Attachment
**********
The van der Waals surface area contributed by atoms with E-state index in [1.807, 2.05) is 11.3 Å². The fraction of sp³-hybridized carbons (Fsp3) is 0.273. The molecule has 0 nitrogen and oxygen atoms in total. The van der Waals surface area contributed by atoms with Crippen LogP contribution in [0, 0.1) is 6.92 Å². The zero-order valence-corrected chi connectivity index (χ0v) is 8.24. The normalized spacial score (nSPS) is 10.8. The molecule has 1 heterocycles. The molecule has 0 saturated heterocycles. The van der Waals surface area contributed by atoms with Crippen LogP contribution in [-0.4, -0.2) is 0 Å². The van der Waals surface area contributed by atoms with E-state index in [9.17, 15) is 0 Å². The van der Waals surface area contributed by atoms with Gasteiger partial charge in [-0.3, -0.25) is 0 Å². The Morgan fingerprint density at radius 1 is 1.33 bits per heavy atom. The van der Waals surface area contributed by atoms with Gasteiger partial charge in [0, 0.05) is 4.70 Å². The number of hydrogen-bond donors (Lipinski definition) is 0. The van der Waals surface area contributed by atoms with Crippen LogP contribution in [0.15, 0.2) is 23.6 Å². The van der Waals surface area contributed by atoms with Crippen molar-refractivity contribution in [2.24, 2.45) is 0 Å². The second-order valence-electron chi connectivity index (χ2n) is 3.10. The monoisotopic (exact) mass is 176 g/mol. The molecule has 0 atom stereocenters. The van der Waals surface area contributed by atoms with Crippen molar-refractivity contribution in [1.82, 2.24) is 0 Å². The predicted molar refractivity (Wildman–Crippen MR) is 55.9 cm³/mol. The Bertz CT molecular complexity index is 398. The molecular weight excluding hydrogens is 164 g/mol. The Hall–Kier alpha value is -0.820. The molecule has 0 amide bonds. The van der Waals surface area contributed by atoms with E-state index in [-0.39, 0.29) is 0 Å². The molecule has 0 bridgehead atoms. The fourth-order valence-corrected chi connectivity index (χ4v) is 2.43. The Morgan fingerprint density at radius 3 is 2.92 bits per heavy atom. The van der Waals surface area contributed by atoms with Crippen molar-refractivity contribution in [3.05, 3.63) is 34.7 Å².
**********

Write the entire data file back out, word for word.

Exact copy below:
The van der Waals surface area contributed by atoms with E-state index in [1.807, 2.05) is 11.3 Å². The fraction of sp³-hybridized carbons (Fsp3) is 0.273. The molecule has 0 nitrogen and oxygen atoms in total. The van der Waals surface area contributed by atoms with Crippen LogP contribution in [0, 0.1) is 6.92 Å². The zero-order valence-corrected chi connectivity index (χ0v) is 8.24. The normalized spacial score (nSPS) is 10.8. The molecule has 1 heterocycles. The molecule has 0 saturated heterocycles. The van der Waals surface area contributed by atoms with Crippen LogP contribution in [-0.4, -0.2) is 0 Å². The van der Waals surface area contributed by atoms with E-state index in [9.17, 15) is 0 Å². The van der Waals surface area contributed by atoms with Gasteiger partial charge in [-0.3, -0.25) is 0 Å². The Morgan fingerprint density at radius 1 is 1.33 bits per heavy atom. The van der Waals surface area contributed by atoms with Gasteiger partial charge in [0, 0.05) is 4.70 Å². The number of hydrogen-bond donors (Lipinski definition) is 0. The van der Waals surface area contributed by atoms with Crippen LogP contribution in [0.15, 0.2) is 23.6 Å². The van der Waals surface area contributed by atoms with Crippen molar-refractivity contribution in [2.24, 2.45) is 0 Å². The second-order valence-electron chi connectivity index (χ2n) is 3.10. The monoisotopic (exact) mass is 176 g/mol. The molecule has 0 atom stereocenters. The van der Waals surface area contributed by atoms with Crippen molar-refractivity contribution in [1.82, 2.24) is 0 Å². The predicted molar refractivity (Wildman–Crippen MR) is 55.9 cm³/mol. The Bertz CT molecular complexity index is 398. The molecular weight excluding hydrogens is 164 g/mol. The Hall–Kier alpha value is -0.820. The molecule has 0 amide bonds. The van der Waals surface area contributed by atoms with E-state index in [-0.39, 0.29) is 0 Å². The molecule has 0 bridgehead atoms. The fourth-order valence-corrected chi connectivity index (χ4v) is 2.43. The Morgan fingerprint density at radius 3 is 2.92 bits per heavy atom. The van der Waals surface area contributed by atoms with Crippen molar-refractivity contribution in [3.05, 3.63) is 34.7 Å².